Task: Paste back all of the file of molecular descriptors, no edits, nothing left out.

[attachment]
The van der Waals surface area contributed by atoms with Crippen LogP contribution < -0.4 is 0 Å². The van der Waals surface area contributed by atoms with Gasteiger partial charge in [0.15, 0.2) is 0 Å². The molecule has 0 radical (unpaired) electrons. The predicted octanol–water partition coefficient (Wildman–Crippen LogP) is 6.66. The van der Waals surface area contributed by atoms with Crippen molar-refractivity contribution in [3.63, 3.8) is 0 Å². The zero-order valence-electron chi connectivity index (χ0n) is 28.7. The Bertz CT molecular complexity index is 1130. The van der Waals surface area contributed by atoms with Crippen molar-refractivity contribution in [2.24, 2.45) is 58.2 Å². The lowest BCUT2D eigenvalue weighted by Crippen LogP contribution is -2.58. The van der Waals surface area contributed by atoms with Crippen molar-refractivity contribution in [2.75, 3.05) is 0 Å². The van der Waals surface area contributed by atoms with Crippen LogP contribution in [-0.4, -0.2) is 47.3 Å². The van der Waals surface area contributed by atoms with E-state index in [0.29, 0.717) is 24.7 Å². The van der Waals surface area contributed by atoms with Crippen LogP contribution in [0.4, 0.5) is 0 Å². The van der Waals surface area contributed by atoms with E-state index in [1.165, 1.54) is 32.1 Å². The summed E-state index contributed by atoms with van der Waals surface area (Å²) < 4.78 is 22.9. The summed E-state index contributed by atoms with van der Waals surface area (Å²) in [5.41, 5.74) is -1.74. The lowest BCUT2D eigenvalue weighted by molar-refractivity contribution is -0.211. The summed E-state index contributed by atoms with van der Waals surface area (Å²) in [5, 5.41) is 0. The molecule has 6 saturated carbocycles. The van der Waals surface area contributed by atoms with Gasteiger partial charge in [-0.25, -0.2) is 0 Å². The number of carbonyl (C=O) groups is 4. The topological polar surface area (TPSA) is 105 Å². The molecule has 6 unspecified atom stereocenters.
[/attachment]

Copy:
The van der Waals surface area contributed by atoms with Crippen LogP contribution < -0.4 is 0 Å². The van der Waals surface area contributed by atoms with Gasteiger partial charge in [0.15, 0.2) is 0 Å². The molecule has 0 radical (unpaired) electrons. The predicted octanol–water partition coefficient (Wildman–Crippen LogP) is 6.66. The van der Waals surface area contributed by atoms with Crippen molar-refractivity contribution in [3.63, 3.8) is 0 Å². The zero-order valence-electron chi connectivity index (χ0n) is 28.7. The Bertz CT molecular complexity index is 1130. The van der Waals surface area contributed by atoms with Crippen molar-refractivity contribution in [2.24, 2.45) is 58.2 Å². The lowest BCUT2D eigenvalue weighted by Crippen LogP contribution is -2.58. The van der Waals surface area contributed by atoms with Crippen molar-refractivity contribution in [2.75, 3.05) is 0 Å². The van der Waals surface area contributed by atoms with Crippen LogP contribution in [-0.4, -0.2) is 47.3 Å². The van der Waals surface area contributed by atoms with E-state index in [0.29, 0.717) is 24.7 Å². The van der Waals surface area contributed by atoms with Crippen LogP contribution in [0.4, 0.5) is 0 Å². The van der Waals surface area contributed by atoms with E-state index in [1.165, 1.54) is 32.1 Å². The summed E-state index contributed by atoms with van der Waals surface area (Å²) < 4.78 is 22.9. The summed E-state index contributed by atoms with van der Waals surface area (Å²) in [5.41, 5.74) is -1.74. The lowest BCUT2D eigenvalue weighted by molar-refractivity contribution is -0.211. The summed E-state index contributed by atoms with van der Waals surface area (Å²) in [5, 5.41) is 0. The molecule has 6 saturated carbocycles. The van der Waals surface area contributed by atoms with Gasteiger partial charge in [-0.25, -0.2) is 0 Å². The number of carbonyl (C=O) groups is 4. The topological polar surface area (TPSA) is 105 Å². The molecule has 6 unspecified atom stereocenters.